"THE MANCHURIAN Candidate" is a stylish hoot: entertainingly edgy and ludicrous all at once. Free yourself of those nagging needs for credibility, overlook (or celebrate) its clearly left-wing agenda, giggle over the operatic melodrama of the climactic scenes, and you could enjoy yourself. This is a between-the-lines good time.
Director Jonathan Demme, whose exacting hand gave "The Silence of the Lambs" its unforgettable chill, manages to overcome its narrative shortcomings with sheer directorial skill. It almost doesn't matter how hokey things get, it's too watchable to worry. There's something about the high-class paranoid thriller, whose heyday was in the 1970s with such classics as "Three Days of the Condor" and "The Parallax View," that is deeply satisfying. In a way, "Fahrenheit 9/11," with its direct implications of an ominous idiocy in America's back-slapping boardrooms, semiconsciously follows the same genre.
Not that the story components in "Manchurian" aren't carefully worked out -- or over. Demme and screenwriters Daniel Pyne and Dean Georgaris clearly pored over John Frankenheimer's original 1962 movie, which starred Frank Sinatra, Laurence Harvey and an unforgettable Angela Lansbury, and updated and retrofitted everything. What was a thriller set in the deepest, darkest paranoid waters of the Cold War has become a sort of post-Gulf War Halliburton-dunit, a movie about corporate evil, mind control and political maneuvering. It's an intriguing transmogrification which, ultimately, becomes too torturously labored to believe. But it sure draws you in for a while.
For more than a dozen years, Maj. Bennett Marco (Denzel Washington) has been giving public motivational speeches that pay tribute to the actions of a certain Sgt. Raymond Shaw (Liev Schreiber) during the Gulf War. Bennett (then a captain) and Shaw survived a nighttime firefight in the Kuwaiti desert. Shaw received the Medal of Honor for saving his men, while Marco has become the storyteller. Funny thing is, he doesn't really remember what happened. He just tells the tale. And he tries to ignore his dreams, which paint a lurid picture of brainwashings and bizarre executions of American soldiers.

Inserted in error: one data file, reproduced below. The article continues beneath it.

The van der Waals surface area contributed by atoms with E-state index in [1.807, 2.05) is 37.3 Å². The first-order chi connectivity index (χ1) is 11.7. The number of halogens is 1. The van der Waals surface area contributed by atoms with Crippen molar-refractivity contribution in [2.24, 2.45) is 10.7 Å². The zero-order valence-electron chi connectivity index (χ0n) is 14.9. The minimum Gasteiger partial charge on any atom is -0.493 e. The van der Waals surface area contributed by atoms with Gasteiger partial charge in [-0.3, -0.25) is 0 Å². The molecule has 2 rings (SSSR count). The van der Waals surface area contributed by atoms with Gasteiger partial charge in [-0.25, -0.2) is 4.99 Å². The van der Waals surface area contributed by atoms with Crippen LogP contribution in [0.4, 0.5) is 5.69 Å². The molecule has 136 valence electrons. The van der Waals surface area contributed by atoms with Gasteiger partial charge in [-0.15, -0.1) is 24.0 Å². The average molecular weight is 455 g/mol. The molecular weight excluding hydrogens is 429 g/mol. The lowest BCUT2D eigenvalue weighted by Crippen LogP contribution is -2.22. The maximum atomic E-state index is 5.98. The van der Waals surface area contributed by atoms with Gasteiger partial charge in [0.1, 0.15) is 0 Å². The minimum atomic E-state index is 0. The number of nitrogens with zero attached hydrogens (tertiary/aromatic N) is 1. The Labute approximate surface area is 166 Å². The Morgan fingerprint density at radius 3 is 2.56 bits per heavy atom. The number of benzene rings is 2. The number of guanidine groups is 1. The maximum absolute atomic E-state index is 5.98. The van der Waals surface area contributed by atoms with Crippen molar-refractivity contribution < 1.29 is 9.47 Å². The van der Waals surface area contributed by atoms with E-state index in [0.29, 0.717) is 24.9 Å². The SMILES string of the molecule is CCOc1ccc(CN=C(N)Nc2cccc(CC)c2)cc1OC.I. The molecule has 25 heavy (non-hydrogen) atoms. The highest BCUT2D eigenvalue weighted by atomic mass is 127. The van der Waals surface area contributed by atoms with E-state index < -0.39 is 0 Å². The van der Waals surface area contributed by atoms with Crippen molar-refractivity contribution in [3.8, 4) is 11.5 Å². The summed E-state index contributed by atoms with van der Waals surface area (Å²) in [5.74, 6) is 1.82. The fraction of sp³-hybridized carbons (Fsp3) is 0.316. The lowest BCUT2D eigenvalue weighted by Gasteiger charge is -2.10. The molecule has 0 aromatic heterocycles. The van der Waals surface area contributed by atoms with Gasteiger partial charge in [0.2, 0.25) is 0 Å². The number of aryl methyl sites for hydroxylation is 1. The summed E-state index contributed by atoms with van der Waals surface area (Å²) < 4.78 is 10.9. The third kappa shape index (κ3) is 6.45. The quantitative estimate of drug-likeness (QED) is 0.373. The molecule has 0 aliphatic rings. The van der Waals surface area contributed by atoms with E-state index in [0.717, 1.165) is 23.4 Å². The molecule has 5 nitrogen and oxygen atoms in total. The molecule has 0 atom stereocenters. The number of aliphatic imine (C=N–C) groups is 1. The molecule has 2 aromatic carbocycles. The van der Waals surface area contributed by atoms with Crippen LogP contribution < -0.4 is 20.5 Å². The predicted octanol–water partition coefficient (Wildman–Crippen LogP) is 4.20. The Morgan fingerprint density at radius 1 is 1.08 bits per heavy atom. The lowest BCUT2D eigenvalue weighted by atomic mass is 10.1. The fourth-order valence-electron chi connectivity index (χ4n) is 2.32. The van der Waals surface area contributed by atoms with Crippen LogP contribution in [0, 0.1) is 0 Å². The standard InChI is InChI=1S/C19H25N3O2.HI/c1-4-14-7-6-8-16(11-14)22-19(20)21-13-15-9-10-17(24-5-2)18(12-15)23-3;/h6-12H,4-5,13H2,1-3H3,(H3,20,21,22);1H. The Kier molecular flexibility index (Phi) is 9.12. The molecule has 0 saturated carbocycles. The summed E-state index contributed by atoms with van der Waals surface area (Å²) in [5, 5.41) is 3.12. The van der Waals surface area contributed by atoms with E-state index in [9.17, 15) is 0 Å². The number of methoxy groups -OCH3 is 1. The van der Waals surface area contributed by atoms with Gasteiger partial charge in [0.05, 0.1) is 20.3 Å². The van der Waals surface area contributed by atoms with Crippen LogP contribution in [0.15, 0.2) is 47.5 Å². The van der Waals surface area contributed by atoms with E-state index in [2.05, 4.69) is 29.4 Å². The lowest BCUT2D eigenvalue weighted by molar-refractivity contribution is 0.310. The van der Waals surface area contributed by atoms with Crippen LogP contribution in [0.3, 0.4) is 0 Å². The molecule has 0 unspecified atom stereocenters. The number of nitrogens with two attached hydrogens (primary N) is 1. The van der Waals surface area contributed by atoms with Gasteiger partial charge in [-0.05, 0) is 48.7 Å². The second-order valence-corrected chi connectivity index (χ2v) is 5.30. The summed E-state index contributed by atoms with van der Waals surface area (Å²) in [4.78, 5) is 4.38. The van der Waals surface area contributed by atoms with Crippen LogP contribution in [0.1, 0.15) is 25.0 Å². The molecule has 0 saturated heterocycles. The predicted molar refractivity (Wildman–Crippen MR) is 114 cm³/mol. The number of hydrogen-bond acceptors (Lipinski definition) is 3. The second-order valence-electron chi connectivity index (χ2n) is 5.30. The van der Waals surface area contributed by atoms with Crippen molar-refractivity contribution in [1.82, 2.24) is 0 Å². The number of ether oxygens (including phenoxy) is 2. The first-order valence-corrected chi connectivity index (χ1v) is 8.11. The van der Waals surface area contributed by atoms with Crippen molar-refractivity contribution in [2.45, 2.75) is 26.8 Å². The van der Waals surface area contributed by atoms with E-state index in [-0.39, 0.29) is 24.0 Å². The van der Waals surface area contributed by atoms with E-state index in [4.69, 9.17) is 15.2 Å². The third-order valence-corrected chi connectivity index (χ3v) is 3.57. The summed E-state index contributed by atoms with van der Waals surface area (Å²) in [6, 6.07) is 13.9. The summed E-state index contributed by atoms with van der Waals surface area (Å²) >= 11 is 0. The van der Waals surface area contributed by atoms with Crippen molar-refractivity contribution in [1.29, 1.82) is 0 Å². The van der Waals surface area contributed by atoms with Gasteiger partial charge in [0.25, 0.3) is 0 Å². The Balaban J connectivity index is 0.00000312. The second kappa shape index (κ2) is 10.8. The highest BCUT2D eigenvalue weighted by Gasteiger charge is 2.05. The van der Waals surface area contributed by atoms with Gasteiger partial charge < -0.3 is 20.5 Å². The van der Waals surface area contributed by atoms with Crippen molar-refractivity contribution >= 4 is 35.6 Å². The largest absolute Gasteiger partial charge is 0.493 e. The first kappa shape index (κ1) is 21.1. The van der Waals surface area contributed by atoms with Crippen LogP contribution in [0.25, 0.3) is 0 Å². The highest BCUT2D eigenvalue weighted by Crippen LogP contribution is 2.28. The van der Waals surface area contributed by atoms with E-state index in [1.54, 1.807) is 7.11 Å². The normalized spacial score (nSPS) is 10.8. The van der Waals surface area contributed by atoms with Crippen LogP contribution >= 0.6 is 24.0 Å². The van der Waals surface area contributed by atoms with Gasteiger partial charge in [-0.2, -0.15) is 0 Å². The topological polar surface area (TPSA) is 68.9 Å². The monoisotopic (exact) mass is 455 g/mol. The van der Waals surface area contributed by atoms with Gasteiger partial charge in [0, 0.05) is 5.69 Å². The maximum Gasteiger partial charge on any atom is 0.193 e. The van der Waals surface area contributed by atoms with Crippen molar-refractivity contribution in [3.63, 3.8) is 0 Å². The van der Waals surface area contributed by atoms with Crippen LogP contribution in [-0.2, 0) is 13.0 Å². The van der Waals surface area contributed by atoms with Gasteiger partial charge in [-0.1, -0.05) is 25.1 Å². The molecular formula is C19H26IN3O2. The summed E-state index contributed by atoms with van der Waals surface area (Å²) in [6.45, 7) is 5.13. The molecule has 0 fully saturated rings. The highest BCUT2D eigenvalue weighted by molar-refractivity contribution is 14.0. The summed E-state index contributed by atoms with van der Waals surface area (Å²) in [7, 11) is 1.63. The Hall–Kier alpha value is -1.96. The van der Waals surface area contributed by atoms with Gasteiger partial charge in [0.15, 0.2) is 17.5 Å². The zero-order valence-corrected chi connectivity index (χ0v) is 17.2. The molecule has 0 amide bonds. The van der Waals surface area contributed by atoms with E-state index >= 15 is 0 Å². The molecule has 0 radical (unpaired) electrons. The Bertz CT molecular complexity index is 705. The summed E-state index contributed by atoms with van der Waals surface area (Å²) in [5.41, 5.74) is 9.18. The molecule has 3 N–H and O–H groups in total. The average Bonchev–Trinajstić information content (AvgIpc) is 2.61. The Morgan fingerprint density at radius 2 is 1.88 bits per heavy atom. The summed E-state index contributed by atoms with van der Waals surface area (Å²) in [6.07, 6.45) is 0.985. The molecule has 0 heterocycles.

When the emotionally ravaged Al Melvin (Jeffrey Wright), a former member of Bennett's platoon, corners Bennett, an inconvenient truth starts to surface. Al's been suffering the same nightmarish images about that ill-fated night. And there's something fishy, too, about the similar phrases Bennett, Al and other survivors have used to retell the story.
Bennett is disturbed enough to seek out Raymond who, at this point, is a congressman touted as a vice presidential contender for the out-of-power party's White House candidate. (Raymond's party is never specifically identified, but it's clearly Democrat). Raymond is a mama's boy with a vengeance, the son of the icy, hawkish Sen. Eleanor Prentiss Shaw (Meryl Streep). Her agenda is clear: She wants her military hero of a son in the White House, and she has enough influence in the party (the same as her son's) to make it happen.
Bennett finds Raymond alternately welcoming and dismissive. He seems to be a soul in moral torment who resents his mother and yet does her bidding. What's going on?
When the sinister plan at the heart of this drama becomes clear, you have to wonder: Wasn't there a simpler way for the bad guys to achieve their objective? Surely no one would work this hard, not to mention indirectly and patiently, to be evil. And when the movie's subtle menace becomes a series of helter-skelter chasings and killings, you can either part with the movie or hop onto this runaway train.
Either way, you're likely to enjoy Washington, Schreiber and Streep, who stoke this ride with dead-on performances. (There's a nice turn, too, from Kimberly Elise as Bennett's helpmate.) Washington's a charismatic, traditional thriller hero, a man (let's roll out the tagline cliches) who gets pushed to his limit but who'll stop at nothing to get to the bottom of this. He gets the movie's prime punch line, too, when a potential political ally (Jon Voight) suggests Bennett is making claims that are rumors and conjectures.
"I started with nightmares," Bennett tells the senator. "Rumors and conjectures are a giant leap forward."
Schreiber, whose body temperature seems to be sub-zero in this role, makes a formidable force to reckon with. And speaking of freezing point, Streep (who reprises the role made legendary by Lansbury) is a disconcerting caricature combination of Vice President Cheney and Hillary Clinton, hellbent on getting her son into the Oval Office. You haven't seen camp until you watch her crunch the ice in her glass. Those could be human bones in that petite maw. With characters like these squaring off, and a climactic finale set on the main stage of a political convention, you can't help thinking: Bring it on.
THE MANCHURIAN CANDIDATE (R, 130 minutes) -- Contains violence and obscenity. Area theaters.